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Wednesday, 11 December 2019 12:48

How to Plan an Effective Telecommuting Program

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A recent Personnel Psychology study observes that telecommuters are generally more productive than office workers.1 Similar research shows the majority of managers believe telecommuting retains talent.2 Thus, in many respects, work-from-home employment models can contribute to business continuity and progress.

Telecommuting programs help save businesses money, too. According to Global Workplace Analytics, unscheduled absences represent $1,800/employee in losses each year.3 Telecommuting shrinks absence rates by 63%, reducing said losses a great deal. Moreover, telecommuting cuts overhead expenses.

Regarding distance, telecommuting opens the talent pool for recruiting. Businesses can hire employees in distant cities (or even countries) as if local to them. In broadening the workplace, businesses also prevent social conflicts. Particularly, telecommuting reduces visible discrimination and fosters greater collaboration between teams and departments.

Businesses Meet Rising Demands for Work-from-Home Opportunities

Telecommunication adoption rates continue to climb in North America. Since 2005, the work-from-home population has grown over 103%. As of 2014, 2.5% of the total workforce worked remotely at least half of the workweek.

Interestingly, those not telecommuting are now expressing interest. Global Workplace Analytics estimates 62% of employees would take a pay cut to telecommute. Likewise, 36% would prefer to telecommute rather than make more money.

Types of Telecommuters

For many businesses, there is no choice but to implement a telecommuting policy. Perhaps not for the day-to-day, but most businesses need that flexibility at some point. One example is travel. More businesses deal abroad, so fewer workers operate from one location.

As described above, telecommuters typically fall into one of three categories.

  •  Casual: The employee comes into the office sporadically to check in and submit work. Some individuals begin on a loose schedule, slowly migrating to the home.
  •  Remote: The employee does not live locally; he or she must rely on the internet and its tools to perform.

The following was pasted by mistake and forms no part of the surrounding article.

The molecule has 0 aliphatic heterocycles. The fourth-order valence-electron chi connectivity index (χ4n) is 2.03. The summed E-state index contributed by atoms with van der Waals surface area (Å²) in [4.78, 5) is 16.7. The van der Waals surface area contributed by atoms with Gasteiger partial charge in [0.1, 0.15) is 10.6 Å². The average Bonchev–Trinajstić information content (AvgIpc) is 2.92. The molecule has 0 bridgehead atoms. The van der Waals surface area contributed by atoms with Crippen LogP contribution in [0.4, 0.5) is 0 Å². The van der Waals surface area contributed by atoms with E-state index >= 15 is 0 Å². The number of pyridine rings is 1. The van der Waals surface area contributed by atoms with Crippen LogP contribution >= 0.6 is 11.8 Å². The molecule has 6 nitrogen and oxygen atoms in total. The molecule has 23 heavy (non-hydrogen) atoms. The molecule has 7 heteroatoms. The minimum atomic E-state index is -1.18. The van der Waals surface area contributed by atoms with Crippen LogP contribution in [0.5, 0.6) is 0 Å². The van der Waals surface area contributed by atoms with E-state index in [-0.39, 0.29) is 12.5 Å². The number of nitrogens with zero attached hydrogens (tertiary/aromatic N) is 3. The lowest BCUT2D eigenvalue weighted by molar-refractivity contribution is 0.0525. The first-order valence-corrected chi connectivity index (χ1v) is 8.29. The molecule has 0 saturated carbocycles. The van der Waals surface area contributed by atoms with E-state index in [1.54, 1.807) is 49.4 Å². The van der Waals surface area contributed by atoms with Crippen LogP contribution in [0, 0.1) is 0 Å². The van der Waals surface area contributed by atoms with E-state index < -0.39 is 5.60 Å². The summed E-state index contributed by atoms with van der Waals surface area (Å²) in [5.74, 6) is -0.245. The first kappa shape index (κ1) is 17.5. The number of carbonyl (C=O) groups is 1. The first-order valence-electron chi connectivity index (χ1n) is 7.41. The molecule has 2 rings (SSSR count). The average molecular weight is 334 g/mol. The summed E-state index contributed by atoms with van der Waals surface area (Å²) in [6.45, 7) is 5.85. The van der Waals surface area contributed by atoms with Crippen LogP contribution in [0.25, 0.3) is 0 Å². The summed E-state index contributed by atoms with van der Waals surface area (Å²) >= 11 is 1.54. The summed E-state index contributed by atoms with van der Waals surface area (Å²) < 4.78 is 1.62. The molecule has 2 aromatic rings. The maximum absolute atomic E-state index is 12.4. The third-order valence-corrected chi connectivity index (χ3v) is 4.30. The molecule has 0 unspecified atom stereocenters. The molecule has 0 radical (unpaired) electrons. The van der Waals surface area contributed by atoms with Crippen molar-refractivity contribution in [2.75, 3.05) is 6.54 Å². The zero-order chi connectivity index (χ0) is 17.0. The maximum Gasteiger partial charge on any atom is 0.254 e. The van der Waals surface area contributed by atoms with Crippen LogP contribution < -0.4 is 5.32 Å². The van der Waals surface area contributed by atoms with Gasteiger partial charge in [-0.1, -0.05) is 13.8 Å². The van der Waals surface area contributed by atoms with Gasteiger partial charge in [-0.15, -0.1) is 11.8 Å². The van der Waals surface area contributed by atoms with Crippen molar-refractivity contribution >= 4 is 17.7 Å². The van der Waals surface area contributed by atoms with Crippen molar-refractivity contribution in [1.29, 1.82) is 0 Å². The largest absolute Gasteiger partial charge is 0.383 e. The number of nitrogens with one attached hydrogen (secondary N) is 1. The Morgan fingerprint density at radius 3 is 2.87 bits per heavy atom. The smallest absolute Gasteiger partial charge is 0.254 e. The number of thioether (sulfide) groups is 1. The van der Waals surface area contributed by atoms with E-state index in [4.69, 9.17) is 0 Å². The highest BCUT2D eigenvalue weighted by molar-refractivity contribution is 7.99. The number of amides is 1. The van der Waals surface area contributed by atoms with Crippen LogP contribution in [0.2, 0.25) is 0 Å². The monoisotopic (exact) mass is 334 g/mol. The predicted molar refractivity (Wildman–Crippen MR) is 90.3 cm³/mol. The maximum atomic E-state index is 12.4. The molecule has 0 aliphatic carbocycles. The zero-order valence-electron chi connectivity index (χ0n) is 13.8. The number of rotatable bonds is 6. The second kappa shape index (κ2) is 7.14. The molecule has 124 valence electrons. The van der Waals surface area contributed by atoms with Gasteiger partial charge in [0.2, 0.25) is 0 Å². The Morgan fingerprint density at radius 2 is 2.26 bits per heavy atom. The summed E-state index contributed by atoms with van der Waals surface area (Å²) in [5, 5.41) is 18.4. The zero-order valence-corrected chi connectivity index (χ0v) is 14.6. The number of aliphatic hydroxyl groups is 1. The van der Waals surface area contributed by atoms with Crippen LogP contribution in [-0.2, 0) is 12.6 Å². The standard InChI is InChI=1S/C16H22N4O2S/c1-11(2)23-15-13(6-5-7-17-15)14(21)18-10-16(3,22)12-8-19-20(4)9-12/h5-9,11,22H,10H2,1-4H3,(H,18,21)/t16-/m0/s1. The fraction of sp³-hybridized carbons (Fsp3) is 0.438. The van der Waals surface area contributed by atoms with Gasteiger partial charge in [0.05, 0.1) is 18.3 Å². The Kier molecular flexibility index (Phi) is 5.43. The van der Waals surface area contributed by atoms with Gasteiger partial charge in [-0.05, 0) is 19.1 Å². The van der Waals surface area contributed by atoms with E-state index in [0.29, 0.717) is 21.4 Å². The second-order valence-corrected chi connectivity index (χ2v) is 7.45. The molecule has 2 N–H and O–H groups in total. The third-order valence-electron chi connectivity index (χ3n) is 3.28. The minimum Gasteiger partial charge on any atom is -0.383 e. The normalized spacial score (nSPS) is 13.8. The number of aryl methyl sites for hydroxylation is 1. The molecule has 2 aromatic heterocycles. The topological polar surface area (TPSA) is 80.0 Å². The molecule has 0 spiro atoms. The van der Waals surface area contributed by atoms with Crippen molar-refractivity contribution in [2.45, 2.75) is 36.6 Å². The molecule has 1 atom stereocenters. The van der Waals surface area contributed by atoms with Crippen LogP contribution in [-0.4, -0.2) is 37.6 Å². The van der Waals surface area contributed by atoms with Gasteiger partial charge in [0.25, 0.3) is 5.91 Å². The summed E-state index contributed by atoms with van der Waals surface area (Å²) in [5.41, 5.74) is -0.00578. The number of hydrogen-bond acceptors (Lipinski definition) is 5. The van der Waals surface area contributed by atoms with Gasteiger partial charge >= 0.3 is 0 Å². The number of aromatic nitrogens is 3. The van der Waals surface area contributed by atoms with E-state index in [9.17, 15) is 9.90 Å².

•  Mobile: The employee travels throughout the workweek. This includes those who go to see clients and bounce between company office locations.

Each telecommuter type above comes with its own challenges. For this reason, it’s paramount to consider how an employee fits into any one category. Not everyone finds the arrangement agreeable. The work-from-home model doesn’t suit every job either. Businesses must design telecommuting policies based on the position and person.

Some individuals lack the motivation to work independently. By their nature, they rely on others to question, brainstorm, learn, and produce. Similarly, some jobs need human interaction. Others require resources only available on site.

Telecommuting Concerns Redress

Top Telecommuting Concerns to Redress

A poorly structured telecommuting program can injure a business. From losing money to damaging the brand, the potential for harm is not something to overlook.

Primarily, employer apprehension over telecommuting stems from two places.

  1.  Management: How will managers oversee their telecommuters?
  2.  Technology: What tools will make telecommuting a feasible business model?

At the core of any telecommuting program is trust. Employers need to trust that workers will remain accountable for their time and responsible with their freedom. The following sections discuss methods for fostering such trust.

Tips on Implementing a Telecommuting Policy

Maintain Communication

The most critical component of any telecommuting program is communication. Without it, the workforce drifts apart and heads in opposite directions. Employees who operate outside of the office need to feel as much a part of it as those who travel in every day. This means informing them of news and celebrating successes as a team.